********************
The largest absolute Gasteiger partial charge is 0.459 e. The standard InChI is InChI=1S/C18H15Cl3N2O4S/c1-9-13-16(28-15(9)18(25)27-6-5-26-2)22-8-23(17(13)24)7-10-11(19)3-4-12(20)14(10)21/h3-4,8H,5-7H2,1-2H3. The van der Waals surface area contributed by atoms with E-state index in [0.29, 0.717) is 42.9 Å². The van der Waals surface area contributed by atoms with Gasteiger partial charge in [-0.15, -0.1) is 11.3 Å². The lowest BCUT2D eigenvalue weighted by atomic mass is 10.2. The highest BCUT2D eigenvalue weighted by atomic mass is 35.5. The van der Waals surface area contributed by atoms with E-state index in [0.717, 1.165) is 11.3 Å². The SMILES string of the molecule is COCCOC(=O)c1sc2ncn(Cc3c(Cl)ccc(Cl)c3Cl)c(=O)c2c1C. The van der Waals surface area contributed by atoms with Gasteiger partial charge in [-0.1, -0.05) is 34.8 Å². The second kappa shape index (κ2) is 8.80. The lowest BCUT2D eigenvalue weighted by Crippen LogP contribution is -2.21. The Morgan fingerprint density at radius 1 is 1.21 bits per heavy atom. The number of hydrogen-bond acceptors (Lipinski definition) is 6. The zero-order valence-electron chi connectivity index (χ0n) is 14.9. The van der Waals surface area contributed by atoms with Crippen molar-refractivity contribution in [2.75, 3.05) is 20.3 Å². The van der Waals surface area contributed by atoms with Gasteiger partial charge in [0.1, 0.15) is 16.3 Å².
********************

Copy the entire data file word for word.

The largest absolute Gasteiger partial charge is 0.459 e. The standard InChI is InChI=1S/C18H15Cl3N2O4S/c1-9-13-16(28-15(9)18(25)27-6-5-26-2)22-8-23(17(13)24)7-10-11(19)3-4-12(20)14(10)21/h3-4,8H,5-7H2,1-2H3. The van der Waals surface area contributed by atoms with E-state index in [0.29, 0.717) is 42.9 Å². The van der Waals surface area contributed by atoms with Gasteiger partial charge in [-0.15, -0.1) is 11.3 Å². The lowest BCUT2D eigenvalue weighted by atomic mass is 10.2. The highest BCUT2D eigenvalue weighted by atomic mass is 35.5. The van der Waals surface area contributed by atoms with E-state index in [0.717, 1.165) is 11.3 Å². The SMILES string of the molecule is COCCOC(=O)c1sc2ncn(Cc3c(Cl)ccc(Cl)c3Cl)c(=O)c2c1C. The van der Waals surface area contributed by atoms with Gasteiger partial charge in [-0.1, -0.05) is 34.8 Å². The second kappa shape index (κ2) is 8.80. The lowest BCUT2D eigenvalue weighted by Crippen LogP contribution is -2.21. The Morgan fingerprint density at radius 1 is 1.21 bits per heavy atom. The number of hydrogen-bond acceptors (Lipinski definition) is 6. The zero-order valence-electron chi connectivity index (χ0n) is 14.9. The van der Waals surface area contributed by atoms with Crippen molar-refractivity contribution in [2.75, 3.05) is 20.3 Å². The van der Waals surface area contributed by atoms with Gasteiger partial charge in [0.1, 0.15) is 16.3 Å².